Thought of the Day January 18, 2022 Full self-acceptance

By 10:35 AM

"It is very difficult for each of us to believe in Christ’s words, “I did not come to call the virtuous, but sinners. . . .” Perhaps no psychologist has stressed the need of self-acceptance as the way to self-realization so much as Carl Jung. For Jung, self-realization meant the integration of the shadow. It is the growing ability to allow the dark side of our personality to enter into our awareness and thus prevent a one-sided life in which only that which is presentable to the outside world is considered as a real part of ourselves. To come to an inner unity, totality and wholeness, every part of our self should be accepted and integrated. Christ represents the light in us. But Christ was crucified between two murderers and we cannot deny them, and certainly not the murderers who live in us." (Henri Nouwen)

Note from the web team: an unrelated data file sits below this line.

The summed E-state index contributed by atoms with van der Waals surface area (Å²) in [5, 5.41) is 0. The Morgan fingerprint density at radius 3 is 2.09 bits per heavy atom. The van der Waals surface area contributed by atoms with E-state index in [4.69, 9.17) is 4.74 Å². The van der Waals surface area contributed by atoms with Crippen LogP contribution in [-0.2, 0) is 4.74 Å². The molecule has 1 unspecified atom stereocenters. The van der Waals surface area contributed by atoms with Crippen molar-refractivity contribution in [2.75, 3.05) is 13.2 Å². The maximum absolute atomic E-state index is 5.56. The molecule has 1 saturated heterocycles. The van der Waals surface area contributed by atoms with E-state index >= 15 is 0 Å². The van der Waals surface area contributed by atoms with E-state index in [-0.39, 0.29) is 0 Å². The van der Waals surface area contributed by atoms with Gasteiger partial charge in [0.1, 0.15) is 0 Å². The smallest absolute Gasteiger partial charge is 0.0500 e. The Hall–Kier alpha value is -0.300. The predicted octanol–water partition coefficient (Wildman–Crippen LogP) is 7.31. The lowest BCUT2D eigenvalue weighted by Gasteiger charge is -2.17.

We all have a dark side that we would like to deny. But it is part of our journey. It is that part of our life that Jesus has come to redeem. This dark side are the inner scars we carry. Jesus doesn't remove these scars but heal the effects of them. They remain to remind us of our failure to love as well as to remind us of God's loving mercy. Peter was ashamed that he denied Jesus. Jesus forgave and freed Peter in love. But Peter would proclaim his fault, not hide it, as a way of showing the loving mercy of God.  The same was true with Paul. His dark side was his attempt to destroy The Way. How often after his conversion would Paul acknowledge his fault but especially the mercy of God. Both of them accepted their past as a way of professing the love and mercy of God. Let the light of Christ shine through the darkness.

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